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Guest Post: The Best Cheapest Fuel That You’re Not Using

Today’s post is courtesy of our friend Paul Schroeder.

I have a fuel quiz for all you supply chain folks out there. Ready?

  1. When was the last time the price of diesel dipped below $3/gallon nationally?
  2. When was the last time gasoline fell below $3/gallon nationally?
  3. When was the last time gasoline fell below $2/gallon nationally?
  4. When was the last time gasoline fell below $1/gallon nationally?

Have your answers? Great. Now here are two bonus questions:

  1. What was the price per gallon of compressed natural gas in 1999?
  2. How much did the price of compressed natural gas increase since January 2012?

Why ask these questions?

Simple. The price at the pump is going down . . . sort of. News reporters are happily gushing about fuel projections— how prices might dip to near $3/gallon or perhaps slightly less by year’s end. Good news, right? For smart fleet managers in the supply chain it’s both yes and no.

It is good news because the amount of fuel used to keep the supply chain humming is pretty significant. Locking in lower fuel costs saves money a company can invest in something that improves the overall operation of the company. However, falling gasoline and diesel prices are still too high. Smart fuel managers in the supply chain also know how volatile the gasoline and diesel markets are. All it takes for a new round of price increases is a crackpot in the Middle East, a natural disaster or a disruption in refining to send prices back to record levels.

Time for the Supply Chain to get off the Rollercoaster

Compressed Natural Gas Cylinders in a Rack

Compressed Natural Gas Cylinders

Now let’s consider an alternative. Compressed natural gas or CNG for short. CNG is working itself into the nation’s supply chain. If you haven’t heard much about it yet, you will soon.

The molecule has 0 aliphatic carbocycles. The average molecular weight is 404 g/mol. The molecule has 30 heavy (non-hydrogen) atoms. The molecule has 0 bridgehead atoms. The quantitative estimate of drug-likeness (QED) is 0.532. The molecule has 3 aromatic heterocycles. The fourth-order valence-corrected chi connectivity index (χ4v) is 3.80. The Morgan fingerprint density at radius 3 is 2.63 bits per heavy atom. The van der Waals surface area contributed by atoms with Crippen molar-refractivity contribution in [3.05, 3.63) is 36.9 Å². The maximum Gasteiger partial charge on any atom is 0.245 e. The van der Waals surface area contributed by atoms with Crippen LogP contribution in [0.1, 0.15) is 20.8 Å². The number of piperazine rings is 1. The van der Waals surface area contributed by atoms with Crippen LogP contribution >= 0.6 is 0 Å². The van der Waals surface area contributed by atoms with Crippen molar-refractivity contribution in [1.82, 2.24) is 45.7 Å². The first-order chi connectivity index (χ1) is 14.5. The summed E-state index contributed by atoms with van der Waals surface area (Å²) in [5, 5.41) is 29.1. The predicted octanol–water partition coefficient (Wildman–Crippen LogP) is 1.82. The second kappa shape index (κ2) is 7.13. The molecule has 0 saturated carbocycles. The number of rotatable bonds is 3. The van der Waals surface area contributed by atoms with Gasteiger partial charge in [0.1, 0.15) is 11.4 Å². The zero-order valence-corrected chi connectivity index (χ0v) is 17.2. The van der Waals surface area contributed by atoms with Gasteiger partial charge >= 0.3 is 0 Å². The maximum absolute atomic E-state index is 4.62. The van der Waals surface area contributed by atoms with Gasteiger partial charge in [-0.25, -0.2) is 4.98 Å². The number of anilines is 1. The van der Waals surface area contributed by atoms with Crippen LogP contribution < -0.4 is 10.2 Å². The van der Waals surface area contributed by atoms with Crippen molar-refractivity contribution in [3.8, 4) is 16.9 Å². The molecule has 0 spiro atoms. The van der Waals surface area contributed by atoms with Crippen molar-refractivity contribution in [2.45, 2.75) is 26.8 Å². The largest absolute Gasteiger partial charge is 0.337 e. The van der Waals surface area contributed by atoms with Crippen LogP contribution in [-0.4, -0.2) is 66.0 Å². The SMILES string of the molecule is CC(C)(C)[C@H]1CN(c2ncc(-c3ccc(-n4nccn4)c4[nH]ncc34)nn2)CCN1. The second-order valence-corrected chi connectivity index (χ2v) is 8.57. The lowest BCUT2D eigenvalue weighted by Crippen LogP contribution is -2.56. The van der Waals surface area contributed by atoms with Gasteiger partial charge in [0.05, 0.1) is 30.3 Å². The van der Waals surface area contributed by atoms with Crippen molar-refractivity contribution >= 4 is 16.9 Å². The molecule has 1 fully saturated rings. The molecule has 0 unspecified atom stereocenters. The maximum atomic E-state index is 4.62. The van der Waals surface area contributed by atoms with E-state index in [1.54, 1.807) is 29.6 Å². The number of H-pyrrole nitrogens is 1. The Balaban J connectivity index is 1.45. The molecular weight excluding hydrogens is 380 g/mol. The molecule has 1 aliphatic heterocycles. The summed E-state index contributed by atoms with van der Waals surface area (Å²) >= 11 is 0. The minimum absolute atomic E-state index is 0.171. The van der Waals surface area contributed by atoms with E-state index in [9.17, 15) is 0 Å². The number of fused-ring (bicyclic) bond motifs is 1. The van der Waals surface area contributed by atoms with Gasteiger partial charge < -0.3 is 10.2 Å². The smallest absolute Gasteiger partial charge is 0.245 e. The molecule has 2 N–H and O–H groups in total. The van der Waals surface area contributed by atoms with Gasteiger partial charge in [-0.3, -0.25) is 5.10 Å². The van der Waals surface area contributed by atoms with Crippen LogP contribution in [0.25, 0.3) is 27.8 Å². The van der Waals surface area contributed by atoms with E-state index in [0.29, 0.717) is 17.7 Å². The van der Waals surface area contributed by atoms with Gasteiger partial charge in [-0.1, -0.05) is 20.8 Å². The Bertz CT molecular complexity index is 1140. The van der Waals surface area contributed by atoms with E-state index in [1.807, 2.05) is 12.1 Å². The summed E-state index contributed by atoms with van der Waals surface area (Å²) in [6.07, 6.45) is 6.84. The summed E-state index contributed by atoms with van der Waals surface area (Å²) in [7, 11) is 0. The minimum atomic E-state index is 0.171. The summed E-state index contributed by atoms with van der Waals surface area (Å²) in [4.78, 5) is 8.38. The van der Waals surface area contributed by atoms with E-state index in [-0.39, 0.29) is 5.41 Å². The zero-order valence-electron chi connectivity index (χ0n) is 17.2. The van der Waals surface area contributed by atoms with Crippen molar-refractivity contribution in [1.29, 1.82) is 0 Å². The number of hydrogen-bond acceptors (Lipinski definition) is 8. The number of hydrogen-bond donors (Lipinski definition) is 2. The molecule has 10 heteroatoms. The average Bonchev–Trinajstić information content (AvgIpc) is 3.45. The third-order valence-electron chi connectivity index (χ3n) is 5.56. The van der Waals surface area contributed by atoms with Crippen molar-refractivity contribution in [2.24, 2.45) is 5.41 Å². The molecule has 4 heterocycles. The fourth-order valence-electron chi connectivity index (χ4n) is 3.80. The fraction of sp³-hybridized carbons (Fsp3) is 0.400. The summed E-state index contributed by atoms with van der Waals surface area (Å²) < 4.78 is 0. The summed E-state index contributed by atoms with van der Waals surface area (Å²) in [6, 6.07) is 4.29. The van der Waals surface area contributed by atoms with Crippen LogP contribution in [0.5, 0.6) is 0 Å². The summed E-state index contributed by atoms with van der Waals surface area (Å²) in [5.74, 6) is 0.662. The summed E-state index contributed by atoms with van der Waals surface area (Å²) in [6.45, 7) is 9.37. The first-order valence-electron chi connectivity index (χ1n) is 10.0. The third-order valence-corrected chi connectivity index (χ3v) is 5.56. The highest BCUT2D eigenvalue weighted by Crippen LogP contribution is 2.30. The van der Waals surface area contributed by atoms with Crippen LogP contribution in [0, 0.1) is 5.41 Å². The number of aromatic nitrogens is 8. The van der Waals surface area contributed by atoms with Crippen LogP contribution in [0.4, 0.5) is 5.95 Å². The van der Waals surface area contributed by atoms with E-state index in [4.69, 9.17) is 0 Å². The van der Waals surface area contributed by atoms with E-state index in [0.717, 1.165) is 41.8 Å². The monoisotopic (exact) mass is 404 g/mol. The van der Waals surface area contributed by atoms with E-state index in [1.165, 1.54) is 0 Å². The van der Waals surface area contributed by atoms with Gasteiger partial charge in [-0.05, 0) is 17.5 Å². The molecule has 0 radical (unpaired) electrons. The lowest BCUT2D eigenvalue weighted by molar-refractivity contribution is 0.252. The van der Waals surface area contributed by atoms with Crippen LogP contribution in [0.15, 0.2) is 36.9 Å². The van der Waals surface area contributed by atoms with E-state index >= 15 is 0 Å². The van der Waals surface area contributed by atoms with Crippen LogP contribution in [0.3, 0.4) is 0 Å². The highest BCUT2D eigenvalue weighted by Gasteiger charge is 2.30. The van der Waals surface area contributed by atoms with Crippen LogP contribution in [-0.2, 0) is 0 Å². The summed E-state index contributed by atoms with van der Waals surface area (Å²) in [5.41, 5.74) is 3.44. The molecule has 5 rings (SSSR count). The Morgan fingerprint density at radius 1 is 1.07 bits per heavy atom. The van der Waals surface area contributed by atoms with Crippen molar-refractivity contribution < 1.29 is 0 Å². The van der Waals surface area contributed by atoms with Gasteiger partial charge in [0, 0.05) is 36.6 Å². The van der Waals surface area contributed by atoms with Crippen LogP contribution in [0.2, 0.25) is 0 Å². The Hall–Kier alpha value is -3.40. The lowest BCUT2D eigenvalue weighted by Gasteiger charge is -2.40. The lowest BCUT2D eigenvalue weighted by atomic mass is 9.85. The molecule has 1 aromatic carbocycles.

CNG is helping companies save big bucks on fuel costs. Prices for CNG are typically between $1.79/gallon to $2.25/gallon although this varies in parts of the country. Where I live (Wisconsin), companies using CNG are saving between 30% – 45% (or more) on fuel costs compared to running on gasoline or diesel.

There is an investment required to convert vehicles to run on both CNG and gasoline/diesel (recommended until more CNG filling stations are available). However, the typical ROI is three to five years for most vehicles depending on the number of miles traveled.

Is it worth the investment? UPS thinks so. The parcel shipper has one of the largest fleets of natural gas vehicles (CNG and liquefied natural gas or LNG) in the country and recently committed another $50 million to natural gas fuels. Ryder is another company with more than 320 CNG vehicles and more companies make the investment daily.

Price Spikes vs Stability

Like death and taxes, the cost of gasoline and diesel while pausing to pull back a little, will increase again…and again. CNG prices on the other hand remain stable. Since January 2012, the price of gasoline (nationally) started at $3.44/gallon. It spiked at $3.95/gallon that March before dropping to $3.49/gallon in July, rising sharply to $3.91/gallon in September and so on and so forth to where we are currently ($3.42/gallon in October). CNG on the other did not increase/decrease once over the same time period. In other words, the savings companies with CNG vehicles could plan for nearly two years without worrying about price increases.

Amazing, isn’t it?

Compressed natural gas and other natural gas derivatives offer real savings for companies in the supply chain. Isn’t it time your company gets on the savings bandwagon?


Answers to the quiz:

  1. September 2010
  2. November 2010
  3. February 2009
  4. February 1999

Bonus questions:

  1. Trick question. Not enough people were interested in CNG to care at that time.
  2. Also a trick question. The price of CNG has remained stable while gasoline and diesel went up (most of the time) and down (once in a while).

Paul Schroeder is a content marketing strategist and copywriter focusing on material handling and compressed natural gas industries. You can follow Paul on LinkedIn ( or visit his website (

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